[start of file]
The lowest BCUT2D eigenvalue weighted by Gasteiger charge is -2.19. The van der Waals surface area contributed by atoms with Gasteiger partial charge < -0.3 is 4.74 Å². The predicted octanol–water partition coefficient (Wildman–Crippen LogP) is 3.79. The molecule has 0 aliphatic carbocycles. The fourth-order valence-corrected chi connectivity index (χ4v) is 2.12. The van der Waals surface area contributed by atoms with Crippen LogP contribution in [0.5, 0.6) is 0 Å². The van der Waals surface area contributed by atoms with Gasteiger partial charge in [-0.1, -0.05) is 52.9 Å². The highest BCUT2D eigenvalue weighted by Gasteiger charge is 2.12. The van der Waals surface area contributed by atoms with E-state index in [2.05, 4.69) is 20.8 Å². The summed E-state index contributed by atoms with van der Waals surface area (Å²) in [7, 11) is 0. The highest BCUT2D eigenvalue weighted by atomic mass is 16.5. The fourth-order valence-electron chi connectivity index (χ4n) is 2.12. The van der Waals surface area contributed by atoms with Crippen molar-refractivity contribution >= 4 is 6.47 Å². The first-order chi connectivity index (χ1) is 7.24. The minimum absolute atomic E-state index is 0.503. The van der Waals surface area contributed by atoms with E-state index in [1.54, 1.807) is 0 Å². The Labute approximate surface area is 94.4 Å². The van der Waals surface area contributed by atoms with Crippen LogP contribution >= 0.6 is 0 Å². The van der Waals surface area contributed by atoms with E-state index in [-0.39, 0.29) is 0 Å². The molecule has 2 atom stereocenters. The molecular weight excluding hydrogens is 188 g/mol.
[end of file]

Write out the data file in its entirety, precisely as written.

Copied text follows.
The lowest BCUT2D eigenvalue weighted by Gasteiger charge is -2.19. The van der Waals surface area contributed by atoms with Gasteiger partial charge < -0.3 is 4.74 Å². The predicted octanol–water partition coefficient (Wildman–Crippen LogP) is 3.79. The molecule has 0 aliphatic carbocycles. The fourth-order valence-corrected chi connectivity index (χ4v) is 2.12. The van der Waals surface area contributed by atoms with Crippen LogP contribution in [0.5, 0.6) is 0 Å². The van der Waals surface area contributed by atoms with Gasteiger partial charge in [-0.1, -0.05) is 52.9 Å². The highest BCUT2D eigenvalue weighted by Gasteiger charge is 2.12. The van der Waals surface area contributed by atoms with E-state index in [2.05, 4.69) is 20.8 Å². The summed E-state index contributed by atoms with van der Waals surface area (Å²) in [7, 11) is 0. The highest BCUT2D eigenvalue weighted by atomic mass is 16.5. The fourth-order valence-electron chi connectivity index (χ4n) is 2.12. The van der Waals surface area contributed by atoms with Crippen molar-refractivity contribution >= 4 is 6.47 Å². The first-order chi connectivity index (χ1) is 7.24. The minimum absolute atomic E-state index is 0.503. The van der Waals surface area contributed by atoms with E-state index in [1.54, 1.807) is 0 Å². The Labute approximate surface area is 94.4 Å². The van der Waals surface area contributed by atoms with Crippen LogP contribution >= 0.6 is 0 Å². The van der Waals surface area contributed by atoms with E-state index in [-0.39, 0.29) is 0 Å². The molecule has 2 atom stereocenters. The molecular weight excluding hydrogens is 188 g/mol.